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Is the Fed Getting Ready to End QE3?; U.S. Pledges Cyber-Spying Crackdown

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Whispers at the Federal Reserve: Is the Fed getting ready to end its stimulus efforts? That's what some folks are wondering after minutes from the January Federal Open Market Committee meeting indicated "widening divisions among [Fed] officials" about the central bank's current monetary policy (which, recall, involves monthly purchases of about $85 billion in long-term bonds and mortgage-backed securities for an indefinite period). The stock market posted its biggest loss of the year upon learning "many" officials had expressed concerns that the ongoing QE3 could encourage excessive risk-taking and promote inflation. These concerns could lead the Fed to "taper or end" its asset purchases before unemployment improves substantially, an FT article notes. But investors' worry over QE3's imminent end may be premature since Fed chairman Ben Bernanke remains committed to the program. "We view Mr. Bernanke as being firmly in charge of the committee, and very dovish indeed," one analyst quoted in the Times wrote in a note to clients. He went on to predict the asset purchases will continue at the current pace for the rest of the year. "The prevailing sentiment at the Fed, as conveyed by the minutes as well as recent remarks, is that the central bank's efforts to pump tens of billions of dollars into the economy every month should not end anytime soon," a Washington Post story echoes.

U.S. Pledges Cyber-Spying Crackdown: The White House said on Wednesday it plans to step up efforts to fight corporate cybercrime, following a string of cyberattacks at major U.S. companies. These efforts could include increased diplomatic action and heightened trade restrictions on products gleaned from stolen trade secrets. "The new strategy is aimed at producing a change in Beijing," the Journal notes, which is understandable given that Chinese cyberspies have, as the Post reports, hacked "almost all" Washington institutions. The Times, a recent hacking victim, says it's becoming more common for companies to publicly admit they have been "attacked by sophisticated cybercriminals."

Wall Street Journal

Serving, perhaps, as a foil to former Citigroup CEO and chairman Sandy Weill, current Citi chairman Michael E. O'Neill, who, following the financial crisis, "was among a small group of directors who …. urged the company to weigh the pros and cons of splitting up," no longer considers exploring a break-up "among his top priorities." Reports of this about-face come courtesy of people familiar with the matter.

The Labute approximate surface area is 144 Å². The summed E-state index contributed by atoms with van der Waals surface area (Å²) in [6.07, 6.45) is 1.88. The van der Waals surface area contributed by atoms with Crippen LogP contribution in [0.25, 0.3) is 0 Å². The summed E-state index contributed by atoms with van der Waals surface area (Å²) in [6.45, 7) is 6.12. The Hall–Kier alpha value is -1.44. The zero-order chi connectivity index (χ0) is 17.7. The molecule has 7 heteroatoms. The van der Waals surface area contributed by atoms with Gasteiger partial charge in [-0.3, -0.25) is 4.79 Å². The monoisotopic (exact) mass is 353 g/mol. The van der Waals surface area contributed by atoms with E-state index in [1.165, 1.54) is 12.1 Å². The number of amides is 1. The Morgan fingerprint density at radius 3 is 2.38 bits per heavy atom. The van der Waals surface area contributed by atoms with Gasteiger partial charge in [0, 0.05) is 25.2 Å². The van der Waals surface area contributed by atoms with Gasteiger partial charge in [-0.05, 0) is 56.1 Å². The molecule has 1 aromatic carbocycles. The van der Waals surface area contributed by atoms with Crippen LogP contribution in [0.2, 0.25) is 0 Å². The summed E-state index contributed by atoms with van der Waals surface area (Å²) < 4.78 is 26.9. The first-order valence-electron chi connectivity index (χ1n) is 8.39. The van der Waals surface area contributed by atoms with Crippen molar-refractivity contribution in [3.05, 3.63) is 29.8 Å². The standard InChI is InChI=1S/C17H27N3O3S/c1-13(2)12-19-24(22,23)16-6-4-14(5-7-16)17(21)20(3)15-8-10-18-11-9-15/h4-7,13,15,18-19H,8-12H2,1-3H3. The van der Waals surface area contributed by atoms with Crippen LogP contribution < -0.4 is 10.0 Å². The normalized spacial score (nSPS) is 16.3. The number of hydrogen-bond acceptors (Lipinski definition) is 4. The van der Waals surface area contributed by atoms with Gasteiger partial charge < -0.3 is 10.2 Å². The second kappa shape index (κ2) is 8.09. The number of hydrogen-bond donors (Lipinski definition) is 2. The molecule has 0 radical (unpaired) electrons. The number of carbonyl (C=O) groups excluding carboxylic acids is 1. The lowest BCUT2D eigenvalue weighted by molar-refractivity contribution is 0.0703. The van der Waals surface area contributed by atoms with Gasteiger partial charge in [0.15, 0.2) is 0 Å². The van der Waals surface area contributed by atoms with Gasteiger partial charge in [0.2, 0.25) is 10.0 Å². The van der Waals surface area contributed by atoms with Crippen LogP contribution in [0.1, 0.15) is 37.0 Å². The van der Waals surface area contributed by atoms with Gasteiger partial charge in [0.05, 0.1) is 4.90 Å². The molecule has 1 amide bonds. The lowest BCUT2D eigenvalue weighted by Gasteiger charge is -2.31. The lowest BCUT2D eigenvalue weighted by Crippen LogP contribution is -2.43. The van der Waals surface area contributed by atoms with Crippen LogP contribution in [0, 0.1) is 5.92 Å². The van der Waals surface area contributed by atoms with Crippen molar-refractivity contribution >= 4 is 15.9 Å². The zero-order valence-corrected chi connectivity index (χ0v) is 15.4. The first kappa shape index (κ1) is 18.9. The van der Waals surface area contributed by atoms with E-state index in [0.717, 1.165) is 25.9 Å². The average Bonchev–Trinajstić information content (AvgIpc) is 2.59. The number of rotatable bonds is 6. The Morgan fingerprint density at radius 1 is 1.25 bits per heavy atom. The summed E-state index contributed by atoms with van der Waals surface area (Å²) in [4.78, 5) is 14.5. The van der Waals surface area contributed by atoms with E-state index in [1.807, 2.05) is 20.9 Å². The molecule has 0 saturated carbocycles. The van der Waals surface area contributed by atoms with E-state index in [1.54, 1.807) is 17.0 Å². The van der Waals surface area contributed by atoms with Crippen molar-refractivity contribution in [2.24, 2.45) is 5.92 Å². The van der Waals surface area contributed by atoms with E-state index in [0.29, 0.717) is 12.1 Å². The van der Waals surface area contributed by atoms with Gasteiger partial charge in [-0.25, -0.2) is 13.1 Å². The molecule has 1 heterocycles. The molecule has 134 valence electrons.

A new report finds the five biggest U.S. banks have provided "$19 billion in mortgage debt write-downs to some 240,000 borrowers" under the terms of a foreclosure settlement reached last year.

The National Futures Association will discuss the possibility of banning Jon Corzine, former MF Global CEO, from the futures industry for life. Corzine declined to comment for the article.

Financial Times

The U.K.'s Financial Services Authority is fighting back against allegations it was slow to act on the Libor Scandal. Per the FSA: "We were aware of and engaged with the enquiries made by the U.S. regulatory authorities during 2008 and 2009 and provided assistance to the CFTC from the outset of its investigation, by obtaining documents and information from Barclays."

A "small cadre of financial firms" have been getting back into the residential mortgage bond market, "buying and securitizing mortgages that do not qualify" for certain federal support.

New York Times

Two "custom-made ferry boats" that Goldman Sachs purchased two years ago are now in service, carrying passengers, "bank employees or not," across the Hudson River.

Economist Simon Johnson supports a Federal Reserve proposal on money-market fund reform in a new op-ed. Per the post: "We need more transparency and honesty around the nature of these investment products. This is good for consumers and absolutely essential for system stability."

Correction: Yesterday's Scan misspelled the name of HSBC Panama's buyer, Bancolombia, and its country of origin, which is, in fact, Colombia, South America.

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